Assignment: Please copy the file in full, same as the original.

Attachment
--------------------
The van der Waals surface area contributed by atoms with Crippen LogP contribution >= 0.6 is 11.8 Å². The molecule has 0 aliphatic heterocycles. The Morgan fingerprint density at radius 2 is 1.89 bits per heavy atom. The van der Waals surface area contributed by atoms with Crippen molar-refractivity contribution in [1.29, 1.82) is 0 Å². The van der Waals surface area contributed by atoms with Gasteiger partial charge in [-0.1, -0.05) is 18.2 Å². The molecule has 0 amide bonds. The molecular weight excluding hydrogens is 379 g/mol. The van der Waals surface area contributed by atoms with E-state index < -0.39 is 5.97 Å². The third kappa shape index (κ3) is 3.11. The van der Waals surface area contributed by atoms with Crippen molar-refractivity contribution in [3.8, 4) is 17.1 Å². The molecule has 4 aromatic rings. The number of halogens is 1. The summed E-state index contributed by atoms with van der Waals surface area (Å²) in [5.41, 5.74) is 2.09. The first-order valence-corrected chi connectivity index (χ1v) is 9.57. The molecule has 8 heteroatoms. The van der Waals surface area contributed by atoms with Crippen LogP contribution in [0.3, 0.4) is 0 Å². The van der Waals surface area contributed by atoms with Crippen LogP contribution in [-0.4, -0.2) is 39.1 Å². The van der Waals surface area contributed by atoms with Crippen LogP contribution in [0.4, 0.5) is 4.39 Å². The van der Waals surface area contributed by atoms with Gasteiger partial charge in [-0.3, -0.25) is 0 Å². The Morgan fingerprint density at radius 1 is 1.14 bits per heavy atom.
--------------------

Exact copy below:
The van der Waals surface area contributed by atoms with Crippen LogP contribution >= 0.6 is 11.8 Å². The molecule has 0 aliphatic heterocycles. The Morgan fingerprint density at radius 2 is 1.89 bits per heavy atom. The van der Waals surface area contributed by atoms with Crippen molar-refractivity contribution in [1.29, 1.82) is 0 Å². The van der Waals surface area contributed by atoms with Gasteiger partial charge in [-0.1, -0.05) is 18.2 Å². The molecule has 0 amide bonds. The molecular weight excluding hydrogens is 379 g/mol. The van der Waals surface area contributed by atoms with E-state index < -0.39 is 5.97 Å². The third kappa shape index (κ3) is 3.11. The van der Waals surface area contributed by atoms with Crippen molar-refractivity contribution in [3.8, 4) is 17.1 Å². The molecule has 4 aromatic rings. The number of halogens is 1. The summed E-state index contributed by atoms with van der Waals surface area (Å²) in [5.41, 5.74) is 2.09. The first-order valence-corrected chi connectivity index (χ1v) is 9.57. The molecule has 8 heteroatoms. The van der Waals surface area contributed by atoms with Crippen LogP contribution in [0.3, 0.4) is 0 Å². The van der Waals surface area contributed by atoms with Crippen LogP contribution in [-0.4, -0.2) is 39.1 Å². The van der Waals surface area contributed by atoms with Crippen LogP contribution in [0.4, 0.5) is 4.39 Å². The van der Waals surface area contributed by atoms with Gasteiger partial charge in [-0.3, -0.25) is 0 Å². The Morgan fingerprint density at radius 1 is 1.14 bits per heavy atom.